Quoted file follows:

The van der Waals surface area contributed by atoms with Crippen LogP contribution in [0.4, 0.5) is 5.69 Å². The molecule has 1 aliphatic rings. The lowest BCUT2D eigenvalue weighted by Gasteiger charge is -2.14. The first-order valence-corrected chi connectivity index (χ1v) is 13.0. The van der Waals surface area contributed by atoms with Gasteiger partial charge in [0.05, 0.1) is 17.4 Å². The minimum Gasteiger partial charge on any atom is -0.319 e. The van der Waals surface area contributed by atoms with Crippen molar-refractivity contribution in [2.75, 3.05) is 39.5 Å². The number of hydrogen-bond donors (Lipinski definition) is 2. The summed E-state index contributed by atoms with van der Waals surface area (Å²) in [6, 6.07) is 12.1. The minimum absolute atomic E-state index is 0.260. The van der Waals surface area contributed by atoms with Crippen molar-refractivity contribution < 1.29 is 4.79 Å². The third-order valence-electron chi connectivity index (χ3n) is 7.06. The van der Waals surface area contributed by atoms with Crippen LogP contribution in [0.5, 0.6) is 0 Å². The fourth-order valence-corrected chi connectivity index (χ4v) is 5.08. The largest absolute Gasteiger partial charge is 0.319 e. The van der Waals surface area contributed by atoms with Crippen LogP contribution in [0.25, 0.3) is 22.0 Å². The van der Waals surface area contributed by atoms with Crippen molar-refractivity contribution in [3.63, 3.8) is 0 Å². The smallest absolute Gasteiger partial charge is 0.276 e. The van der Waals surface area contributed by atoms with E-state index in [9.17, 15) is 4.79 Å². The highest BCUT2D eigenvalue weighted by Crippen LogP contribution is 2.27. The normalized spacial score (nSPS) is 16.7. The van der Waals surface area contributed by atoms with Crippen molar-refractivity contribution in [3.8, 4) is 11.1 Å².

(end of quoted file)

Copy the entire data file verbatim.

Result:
The van der Waals surface area contributed by atoms with Crippen LogP contribution in [0.4, 0.5) is 5.69 Å². The molecule has 1 aliphatic rings. The lowest BCUT2D eigenvalue weighted by Gasteiger charge is -2.14. The first-order valence-corrected chi connectivity index (χ1v) is 13.0. The van der Waals surface area contributed by atoms with Gasteiger partial charge in [0.05, 0.1) is 17.4 Å². The minimum Gasteiger partial charge on any atom is -0.319 e. The van der Waals surface area contributed by atoms with Crippen molar-refractivity contribution in [2.75, 3.05) is 39.5 Å². The number of hydrogen-bond donors (Lipinski definition) is 2. The summed E-state index contributed by atoms with van der Waals surface area (Å²) in [6, 6.07) is 12.1. The minimum absolute atomic E-state index is 0.260. The van der Waals surface area contributed by atoms with Crippen molar-refractivity contribution < 1.29 is 4.79 Å². The third-order valence-electron chi connectivity index (χ3n) is 7.06. The van der Waals surface area contributed by atoms with Crippen LogP contribution in [0.5, 0.6) is 0 Å². The fourth-order valence-corrected chi connectivity index (χ4v) is 5.08. The largest absolute Gasteiger partial charge is 0.319 e. The van der Waals surface area contributed by atoms with Crippen LogP contribution in [0.25, 0.3) is 22.0 Å². The van der Waals surface area contributed by atoms with Crippen molar-refractivity contribution in [3.63, 3.8) is 0 Å². The smallest absolute Gasteiger partial charge is 0.276 e. The van der Waals surface area contributed by atoms with E-state index in [9.17, 15) is 4.79 Å². The highest BCUT2D eigenvalue weighted by Crippen LogP contribution is 2.27. The normalized spacial score (nSPS) is 16.7. The van der Waals surface area contributed by atoms with Crippen molar-refractivity contribution in [3.8, 4) is 11.1 Å².